Unlike the experience of buying a first home, when you're looking to move-up, and already own a home, there are certain factors that can complicate the situation. It's very important for you to consider these issues before you list your home for sale.
Not only is there the issue of financing to consider, but you also have to sell your present home at exactly the right time in order to avoid either the financial burden of owning two homes or, just as bad, the dilemma of having no place to live during the gap between closings.
Five Strategies : In this report, we outline the five most common mistakes homeowners make when moving to a larger home. Knowledge of these five mistakes, and the strategies to overcome them, will help you make informed choices before you put your existing home on the market.
1. Rose-colored glasses
Sometimes there's sometimes a discrepancy between our hearts and our bank accounts. You drive by a home that you fall in love with only to find that its more than what you are willing to pay. Most homeowners get caught in this hit and miss strategy of house hunting when there's a much easier way of going about the process. For example, find out if your agent offers a Buyer Profile System or House Hunting Service, which takes the guess work away and helps put you in a home of your dreams. This type of program will cross-match your criteria with ALL available homes on the market and supply you with printed or e-mailed information on an on-going basis. A program like this helps homeowners take off the rose-colored glasses and, affordably, move into the home of their dreams.
2. Failing to make the necessary improvements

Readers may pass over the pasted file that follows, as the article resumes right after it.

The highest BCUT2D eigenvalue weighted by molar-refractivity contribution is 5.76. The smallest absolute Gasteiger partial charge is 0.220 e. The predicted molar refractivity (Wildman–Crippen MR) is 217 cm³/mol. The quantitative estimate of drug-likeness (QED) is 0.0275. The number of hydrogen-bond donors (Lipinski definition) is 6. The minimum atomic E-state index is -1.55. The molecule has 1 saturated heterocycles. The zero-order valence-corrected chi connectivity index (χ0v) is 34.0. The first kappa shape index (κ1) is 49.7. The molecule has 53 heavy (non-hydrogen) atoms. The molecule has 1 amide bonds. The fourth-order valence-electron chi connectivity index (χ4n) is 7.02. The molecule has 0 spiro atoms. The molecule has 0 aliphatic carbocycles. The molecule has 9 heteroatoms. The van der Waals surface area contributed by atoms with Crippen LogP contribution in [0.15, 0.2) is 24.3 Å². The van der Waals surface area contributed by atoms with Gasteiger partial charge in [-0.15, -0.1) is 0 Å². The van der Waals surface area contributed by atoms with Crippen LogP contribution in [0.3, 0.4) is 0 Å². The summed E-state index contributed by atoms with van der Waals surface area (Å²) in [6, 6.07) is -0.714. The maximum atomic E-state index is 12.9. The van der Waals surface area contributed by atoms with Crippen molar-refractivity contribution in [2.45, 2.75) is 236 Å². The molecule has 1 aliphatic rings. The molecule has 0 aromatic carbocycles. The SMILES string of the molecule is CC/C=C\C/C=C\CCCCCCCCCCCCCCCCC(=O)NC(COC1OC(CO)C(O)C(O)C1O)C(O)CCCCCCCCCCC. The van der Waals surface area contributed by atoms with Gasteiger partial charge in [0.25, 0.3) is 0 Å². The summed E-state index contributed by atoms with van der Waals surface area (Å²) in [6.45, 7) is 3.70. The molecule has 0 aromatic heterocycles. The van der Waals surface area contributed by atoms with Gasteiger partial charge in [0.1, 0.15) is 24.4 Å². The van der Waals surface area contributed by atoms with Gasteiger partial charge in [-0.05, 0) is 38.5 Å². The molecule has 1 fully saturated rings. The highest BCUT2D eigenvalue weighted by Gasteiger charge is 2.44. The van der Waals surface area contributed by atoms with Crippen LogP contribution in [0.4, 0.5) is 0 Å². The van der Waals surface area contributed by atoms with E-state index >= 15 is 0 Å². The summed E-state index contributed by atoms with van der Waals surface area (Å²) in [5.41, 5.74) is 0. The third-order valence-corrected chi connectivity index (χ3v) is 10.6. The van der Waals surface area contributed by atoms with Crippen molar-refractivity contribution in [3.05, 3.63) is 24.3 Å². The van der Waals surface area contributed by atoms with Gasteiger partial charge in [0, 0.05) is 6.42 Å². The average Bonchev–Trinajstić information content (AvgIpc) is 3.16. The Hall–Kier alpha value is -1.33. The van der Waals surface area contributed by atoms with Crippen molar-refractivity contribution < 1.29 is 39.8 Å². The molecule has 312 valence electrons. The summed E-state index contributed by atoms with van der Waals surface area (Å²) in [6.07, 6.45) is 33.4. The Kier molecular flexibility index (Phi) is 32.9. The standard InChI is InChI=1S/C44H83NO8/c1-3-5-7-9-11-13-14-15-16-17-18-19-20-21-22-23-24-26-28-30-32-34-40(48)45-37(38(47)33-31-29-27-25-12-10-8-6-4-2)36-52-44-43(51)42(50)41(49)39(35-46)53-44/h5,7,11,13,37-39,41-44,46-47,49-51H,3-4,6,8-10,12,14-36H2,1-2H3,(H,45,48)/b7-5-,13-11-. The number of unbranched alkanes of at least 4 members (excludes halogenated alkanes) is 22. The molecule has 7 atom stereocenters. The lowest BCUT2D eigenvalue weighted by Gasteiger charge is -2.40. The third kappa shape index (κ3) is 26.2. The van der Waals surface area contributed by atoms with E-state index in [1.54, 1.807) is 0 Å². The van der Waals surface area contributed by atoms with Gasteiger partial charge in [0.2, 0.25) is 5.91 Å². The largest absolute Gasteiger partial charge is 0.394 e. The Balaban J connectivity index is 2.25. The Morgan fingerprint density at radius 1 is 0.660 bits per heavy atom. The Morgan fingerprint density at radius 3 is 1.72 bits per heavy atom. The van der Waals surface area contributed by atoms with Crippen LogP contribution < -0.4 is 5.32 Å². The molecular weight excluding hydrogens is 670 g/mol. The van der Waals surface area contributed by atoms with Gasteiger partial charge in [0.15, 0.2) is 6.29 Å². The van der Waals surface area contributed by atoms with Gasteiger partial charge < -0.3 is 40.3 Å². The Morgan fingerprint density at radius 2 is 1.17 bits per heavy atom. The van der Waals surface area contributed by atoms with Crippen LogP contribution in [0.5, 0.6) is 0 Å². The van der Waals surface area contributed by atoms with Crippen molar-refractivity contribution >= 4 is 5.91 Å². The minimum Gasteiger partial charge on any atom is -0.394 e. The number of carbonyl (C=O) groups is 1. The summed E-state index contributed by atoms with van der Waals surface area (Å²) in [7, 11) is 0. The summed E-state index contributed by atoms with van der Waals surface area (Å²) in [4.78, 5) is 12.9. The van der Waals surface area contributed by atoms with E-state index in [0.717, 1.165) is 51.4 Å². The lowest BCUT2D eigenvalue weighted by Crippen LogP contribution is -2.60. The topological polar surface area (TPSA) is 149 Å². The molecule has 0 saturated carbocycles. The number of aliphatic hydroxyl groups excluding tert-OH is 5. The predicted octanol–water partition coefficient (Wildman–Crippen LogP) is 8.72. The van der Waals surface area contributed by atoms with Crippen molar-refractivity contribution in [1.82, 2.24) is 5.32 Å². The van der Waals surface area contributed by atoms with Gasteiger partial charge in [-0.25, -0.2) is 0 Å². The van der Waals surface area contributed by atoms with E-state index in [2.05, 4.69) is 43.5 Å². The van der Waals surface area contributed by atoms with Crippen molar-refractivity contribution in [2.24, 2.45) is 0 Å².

If you want to get the best price for the home you're selling, there will certainly be things you can do to enhance it in a prospective buyer's eyes. These fix-ups don't necessarily have to be expensive. But even if you do have to make a minor investment, it will often come back to you ten-fold in the price you are able to get when you sell. It's very important that these improvements be made before you put your home on the market.
3. Not selling first
You should plan to sell before you buy. This way you will not find yourself at a disadvantage at the negotiating table, feeling pressured to accept an offer that is below market value because you have to meet a purchase deadline. If you've already sold your home, you can buy your next one with no strings attached.
4. Failing to get a pre-approved mortgage
Pre-approval is a very simple process that many homeowners fail to take advantage of. While it doesn't cost or obligate you to anything, pre-approval gives you a significant advantage when you put an offer on the home you want to purchase because you know exactly how much house you can afford, and you already have the green light from your lending institution. With a pre-approved mortgage, your offer will be viewed far more favorably by the seller - sometimes even if it's a little lower than another offers that are contingent on financing. Don't fail to take this important step.
5. Failing to coordinate closings
With two major transactions to coordinate together with all the people involved such as mortgage experts, appraisers, lawyers, loan officers, title company representatives, home inspectors or pest inspectors the chances of mix-ups and miscommunication go up dramatically. To avoid a logistical nightmare ensure you work closely with your agent.